So, You Want Faster Loading Pages, Huh?

By Joe Burns

Use these to jump around or read it all...
[The Visual] [Height and Width Commands]
[How Do I Find an Image's Size]
[The ALT Command]

     This is a nice, short tutorial I put together thanks to those of you who write to me. I had been getting a good many letters asking how I get my pages to load so quickly. I was perplexed by the questions because my pages don't load any faster than anyone else's. Then someone explained the question.


The Visual

     Have you ever gone into someone's site and you sit there waiting, looking at a blank page? You know the page is loading because the little numbers across the bottom are rolling, but there's nothing. Well, my pages don't do that.
     When you log into HTML Goodies, the entire page loads right away. All the text is there. What's not there yet are the images. But there are little boxes that appear to be pressed into the page just waiting for the image to arrive. (To learn how to get those images up faster, check this out.) Sometimes there's even text in the box telling you what's going to go in the box. Neat trick, huh?


How To Do It

     Actually, it's not all that tough to do. What you do is make a point of denoting every image on the page with HEIGHT, WIDTH, and ALT commands.

Height and Width Commands

     Here's an example of what's in an image command:

<IMG HEIGHT="45" WIDTH="22" SRC="image.gif">

     The commands are denoting the image's height and width in pixels. Pixels are little colored dots. If you put enough of them close together, they form a picture. The word "pixels" actually is a pushing together of two other words: "picture" and "element."
     Those of you there with vivid imaginations know that the height and width commands can be used to change the shape of an image. If the image is really 50X50 and you put in height and width commands of 150 and 10, you will distort the picture pretty well. For an example, see the Manipulating Images primer.

     A better way to use the commands is to denote the exact height and width of an image. I know that seems a bit silly on the surface, but if you do it for all the images on your page, then what happens is the page and its text loads completely, leaving open spaces for the pictures to load later. Your viewer is reading and surfing your site immediately rather than waiting for the whole page to load in.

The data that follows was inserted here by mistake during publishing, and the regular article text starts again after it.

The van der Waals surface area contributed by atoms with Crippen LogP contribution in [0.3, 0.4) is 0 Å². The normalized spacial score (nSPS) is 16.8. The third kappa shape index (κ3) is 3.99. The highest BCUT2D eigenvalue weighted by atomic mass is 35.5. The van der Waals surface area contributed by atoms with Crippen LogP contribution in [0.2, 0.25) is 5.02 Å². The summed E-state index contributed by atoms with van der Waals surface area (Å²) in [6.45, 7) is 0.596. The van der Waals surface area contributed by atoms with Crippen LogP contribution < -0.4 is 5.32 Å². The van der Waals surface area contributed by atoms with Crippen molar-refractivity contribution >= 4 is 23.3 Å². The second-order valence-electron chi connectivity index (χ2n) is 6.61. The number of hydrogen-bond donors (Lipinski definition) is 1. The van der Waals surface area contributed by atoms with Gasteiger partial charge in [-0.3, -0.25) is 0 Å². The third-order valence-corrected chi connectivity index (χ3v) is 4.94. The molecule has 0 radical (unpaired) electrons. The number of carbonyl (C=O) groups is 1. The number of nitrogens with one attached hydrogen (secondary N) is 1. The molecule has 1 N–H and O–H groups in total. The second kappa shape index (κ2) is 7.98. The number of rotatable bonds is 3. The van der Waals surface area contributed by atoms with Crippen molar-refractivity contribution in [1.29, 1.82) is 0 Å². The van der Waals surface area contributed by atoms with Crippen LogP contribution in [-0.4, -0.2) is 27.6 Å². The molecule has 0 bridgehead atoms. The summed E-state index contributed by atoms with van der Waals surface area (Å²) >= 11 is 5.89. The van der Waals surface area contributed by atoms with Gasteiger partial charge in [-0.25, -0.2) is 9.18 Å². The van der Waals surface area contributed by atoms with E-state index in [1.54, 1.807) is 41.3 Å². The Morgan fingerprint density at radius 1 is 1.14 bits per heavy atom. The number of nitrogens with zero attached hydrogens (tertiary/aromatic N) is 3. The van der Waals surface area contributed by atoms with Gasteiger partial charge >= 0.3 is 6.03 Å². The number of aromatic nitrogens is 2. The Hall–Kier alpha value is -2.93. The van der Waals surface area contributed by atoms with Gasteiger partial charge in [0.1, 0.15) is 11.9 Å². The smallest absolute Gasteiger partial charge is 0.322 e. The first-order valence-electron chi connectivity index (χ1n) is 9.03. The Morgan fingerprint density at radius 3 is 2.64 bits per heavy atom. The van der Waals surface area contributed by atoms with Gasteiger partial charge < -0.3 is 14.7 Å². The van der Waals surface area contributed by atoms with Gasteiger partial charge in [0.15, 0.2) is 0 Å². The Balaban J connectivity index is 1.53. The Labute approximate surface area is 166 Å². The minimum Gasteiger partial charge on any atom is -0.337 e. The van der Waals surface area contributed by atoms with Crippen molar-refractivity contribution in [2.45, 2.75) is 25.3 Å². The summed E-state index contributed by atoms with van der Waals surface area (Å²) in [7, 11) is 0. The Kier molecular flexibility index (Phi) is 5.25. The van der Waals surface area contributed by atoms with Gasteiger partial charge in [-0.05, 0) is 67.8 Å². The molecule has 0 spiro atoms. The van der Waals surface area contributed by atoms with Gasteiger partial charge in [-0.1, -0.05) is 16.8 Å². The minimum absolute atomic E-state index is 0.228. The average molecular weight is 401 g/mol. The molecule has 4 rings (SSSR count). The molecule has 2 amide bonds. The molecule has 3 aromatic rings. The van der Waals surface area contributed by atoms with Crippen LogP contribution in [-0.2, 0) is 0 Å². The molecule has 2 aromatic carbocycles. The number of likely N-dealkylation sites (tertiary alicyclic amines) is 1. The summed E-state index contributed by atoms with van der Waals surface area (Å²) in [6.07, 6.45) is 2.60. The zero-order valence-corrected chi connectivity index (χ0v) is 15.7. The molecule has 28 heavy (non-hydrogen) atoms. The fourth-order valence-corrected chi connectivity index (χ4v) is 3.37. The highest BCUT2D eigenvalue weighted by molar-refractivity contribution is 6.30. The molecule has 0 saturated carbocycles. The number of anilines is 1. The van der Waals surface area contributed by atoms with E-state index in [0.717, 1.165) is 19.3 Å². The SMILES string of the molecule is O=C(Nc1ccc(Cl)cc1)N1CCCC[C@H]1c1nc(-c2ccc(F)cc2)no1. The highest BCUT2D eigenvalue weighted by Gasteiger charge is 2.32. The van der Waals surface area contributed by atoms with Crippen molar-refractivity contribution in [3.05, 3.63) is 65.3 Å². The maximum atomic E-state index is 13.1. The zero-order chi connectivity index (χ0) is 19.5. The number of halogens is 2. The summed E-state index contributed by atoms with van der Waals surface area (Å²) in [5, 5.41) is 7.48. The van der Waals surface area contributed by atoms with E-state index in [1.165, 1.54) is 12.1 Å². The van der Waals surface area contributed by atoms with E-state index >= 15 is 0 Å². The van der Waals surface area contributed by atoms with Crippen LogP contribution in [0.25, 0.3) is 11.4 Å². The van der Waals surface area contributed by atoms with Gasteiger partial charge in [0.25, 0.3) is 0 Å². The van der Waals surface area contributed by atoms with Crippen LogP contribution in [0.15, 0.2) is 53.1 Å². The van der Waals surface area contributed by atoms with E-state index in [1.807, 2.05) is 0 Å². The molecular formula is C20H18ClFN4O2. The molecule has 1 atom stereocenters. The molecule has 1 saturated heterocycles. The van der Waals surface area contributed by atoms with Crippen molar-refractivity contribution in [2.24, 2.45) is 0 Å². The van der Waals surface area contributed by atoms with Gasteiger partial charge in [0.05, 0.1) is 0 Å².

But How Do I Find Out Each Image's Size?

One of two easy ways:

  • In Netscape, right click on the image. MAC users click and hold. Choose the menu item, "Show Image". The height and width will be in the title bar.

  • In Internet Explorer, right click on the image. MAC users should click and hold. Choose the menu item, "Properties". You'll see the height and width in the box that pops up.
     OK then. Neat trick, eh? Now, I know what most of you are saying...

     AAAAAAUUUUGH! Why didn't I know about this earlier? My pages are written! AAAAAUGH!

     Easy there, big fellah. It's not a concern. I'll give you a hint on two quick ways to do it.

First Way

     By hand is not that tough. What you do is load your page. Then you systematically go from image to image with your pointer. When your pointer is on an image, click the right mouse button. (Mac users click the button and hold it down.)

Second Way

     Pay someone to do it for you. That's not really the second way, but it's pretty good. Actually, there are programs that do it for you. Bing, bang, boom. All done.

...either way will work just fine.


The ALT Command

     I get letters from people saying they want the commands that place text in those little pressed in boxes, or they want the commands that make the little yellow boxes pop up when a mouse pointer is placed on an image. Well, here you go... the ALT command.

     ALT is short for alternative. It's the text that pops up as an alternative to the actual image. It also sits inside the pressed in box and pops up in the yellow box like you want it to. All that for one little command. It's a great world, isn't it? Here's what it looks like:

<IMG ALT="picture of a dog" SRC="My Dog">

     The text following the ALT commands would be used to tell the viewer what's coming. Other text could be entered so that more information about a picture could be given as the person lays the mouse pointer over it.

ALSO! Persons using disabled-assistant browsers have the ALT text "read" to them by the computer. So use text that represents the image when you set up the ALT attribute.


     And that's that. There's not much new information here, but a pretty good tip to help your viewers along.

 

[The Visual] [Height and Width Commands]
[How Do I Find an Image's Size]
[The ALT Command]


Make a Comment

Loading Comments...

  • Web Development Newsletter Signup

    Invalid email
    You have successfuly registered to our newsletter.
  •